Reload in humid garage?


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Stachie
January 12, 2007, 03:51 AM
Let me first mention that I am haven't begun reloading yet.

Would I be able to reload ammo in a non-climate controlled garage? I live in central Florida; it is usually quite hot and very humid. Would it be a bad idea to reload ammunition in such a place? Unfortunately, I do not have space in my home.

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bouis
January 12, 2007, 04:06 AM
It would be a bad idea. Humidity and high/changing temperatures are bad for the powder and the primers. Plus, your press and associated tools will rust.

redneck2
January 12, 2007, 07:55 AM
Your dies will be a ball of rust in a month or two. RCBS seems to rust the worst. Dillon dies don't seem to be as bad for rust. Have no idea why. Also, the ram itself will rust.

I'd try to take the stuff back in the house between loading sessions. Worst case, make sure everything is oiled and watch so the powder doesn't pick up humidity.

qajaq59
January 12, 2007, 08:11 AM
I load outside, in Florida, about a 100 yards from the beach, and nothing is rusting. However, when I get done everything is wiped down and put away. If you get sloppy the equipment and dies will be trash in no time.

Peter M. Eick
January 12, 2007, 08:47 AM
The first hitch in Houston I loaded in the garage. Even with a lot of care some of my dies took on a stain of rust just from handling while loading. I was astonished how easily RCBS dies will rust in 99% humidity and 99F temps. Just the slightest sweat on them for an hour or so while running a set of 38's through a die in a single stage press is enough to form a stain.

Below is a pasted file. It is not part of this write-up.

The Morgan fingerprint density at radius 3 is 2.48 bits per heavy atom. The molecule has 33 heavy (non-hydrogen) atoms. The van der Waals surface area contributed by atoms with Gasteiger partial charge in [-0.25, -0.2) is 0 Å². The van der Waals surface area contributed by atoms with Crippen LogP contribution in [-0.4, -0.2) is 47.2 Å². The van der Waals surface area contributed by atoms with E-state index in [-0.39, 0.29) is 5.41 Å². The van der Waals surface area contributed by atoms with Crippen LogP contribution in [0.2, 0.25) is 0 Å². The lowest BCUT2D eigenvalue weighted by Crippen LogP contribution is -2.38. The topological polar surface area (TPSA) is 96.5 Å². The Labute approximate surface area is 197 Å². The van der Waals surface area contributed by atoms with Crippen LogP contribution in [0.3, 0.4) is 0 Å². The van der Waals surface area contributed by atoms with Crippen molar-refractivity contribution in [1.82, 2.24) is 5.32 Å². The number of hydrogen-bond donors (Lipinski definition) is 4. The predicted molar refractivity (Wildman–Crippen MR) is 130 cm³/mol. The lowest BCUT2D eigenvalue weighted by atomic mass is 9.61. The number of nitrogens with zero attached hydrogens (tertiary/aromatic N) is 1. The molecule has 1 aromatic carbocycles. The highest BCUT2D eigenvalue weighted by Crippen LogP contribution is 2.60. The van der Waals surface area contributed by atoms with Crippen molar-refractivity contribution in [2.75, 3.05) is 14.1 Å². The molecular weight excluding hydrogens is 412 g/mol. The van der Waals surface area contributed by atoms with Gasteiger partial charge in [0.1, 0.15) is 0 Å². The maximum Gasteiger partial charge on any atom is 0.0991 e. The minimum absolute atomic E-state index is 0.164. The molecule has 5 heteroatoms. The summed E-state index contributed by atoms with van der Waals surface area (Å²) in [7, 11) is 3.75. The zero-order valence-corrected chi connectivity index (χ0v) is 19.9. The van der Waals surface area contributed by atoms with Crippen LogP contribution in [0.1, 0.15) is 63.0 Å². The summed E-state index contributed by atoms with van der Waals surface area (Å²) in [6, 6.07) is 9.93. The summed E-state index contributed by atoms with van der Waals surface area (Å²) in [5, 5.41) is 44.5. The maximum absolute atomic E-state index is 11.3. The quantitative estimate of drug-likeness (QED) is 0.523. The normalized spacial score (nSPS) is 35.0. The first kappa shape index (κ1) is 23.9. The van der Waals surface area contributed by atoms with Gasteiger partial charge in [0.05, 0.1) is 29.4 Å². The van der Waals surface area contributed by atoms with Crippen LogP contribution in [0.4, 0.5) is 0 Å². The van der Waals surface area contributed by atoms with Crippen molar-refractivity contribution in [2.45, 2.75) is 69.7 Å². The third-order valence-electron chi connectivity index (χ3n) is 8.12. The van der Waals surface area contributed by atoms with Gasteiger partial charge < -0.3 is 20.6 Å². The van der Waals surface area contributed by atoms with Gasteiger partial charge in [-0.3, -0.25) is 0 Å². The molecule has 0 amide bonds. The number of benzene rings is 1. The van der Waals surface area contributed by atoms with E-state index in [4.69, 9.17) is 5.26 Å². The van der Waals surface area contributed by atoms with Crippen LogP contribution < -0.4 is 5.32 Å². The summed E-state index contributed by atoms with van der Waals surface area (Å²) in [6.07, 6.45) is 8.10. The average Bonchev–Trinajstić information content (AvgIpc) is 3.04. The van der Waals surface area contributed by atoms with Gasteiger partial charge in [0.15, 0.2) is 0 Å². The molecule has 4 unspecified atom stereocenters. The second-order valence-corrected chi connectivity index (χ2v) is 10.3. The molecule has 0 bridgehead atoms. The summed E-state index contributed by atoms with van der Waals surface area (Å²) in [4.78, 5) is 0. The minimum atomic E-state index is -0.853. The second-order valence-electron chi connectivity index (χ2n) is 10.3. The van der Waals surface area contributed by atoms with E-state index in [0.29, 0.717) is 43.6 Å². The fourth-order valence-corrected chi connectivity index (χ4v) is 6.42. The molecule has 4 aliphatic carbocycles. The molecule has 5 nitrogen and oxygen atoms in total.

On my second hitch in Houston (now), I moved all of my reloading in doors. I had a bench made into the laundry room so I have a permanent setup.

http://pages.sbcglobal.net/eickpm/loading_bench.jpg

This picture shows about 1/2 of the bench set up while I am doing 30/30's. I strongly suggest you figure a way to do it in doors to avoid the rust issue.

The Bushmaster
January 12, 2007, 12:01 PM
If you load in your garage you will have to take particular care of your equipment. There are products on the market (LPS-3) that will help. A thin coat on your equipment from a LPS-3 saturated rag would do the trick.:)

But store your primers (probably not effect the primers, but) and powder inside the house when not loading.:)

It will be a pain in the ares, but it can be done. And after a while it will be routine. You will plan a reloading session for a bunch at a time.:D

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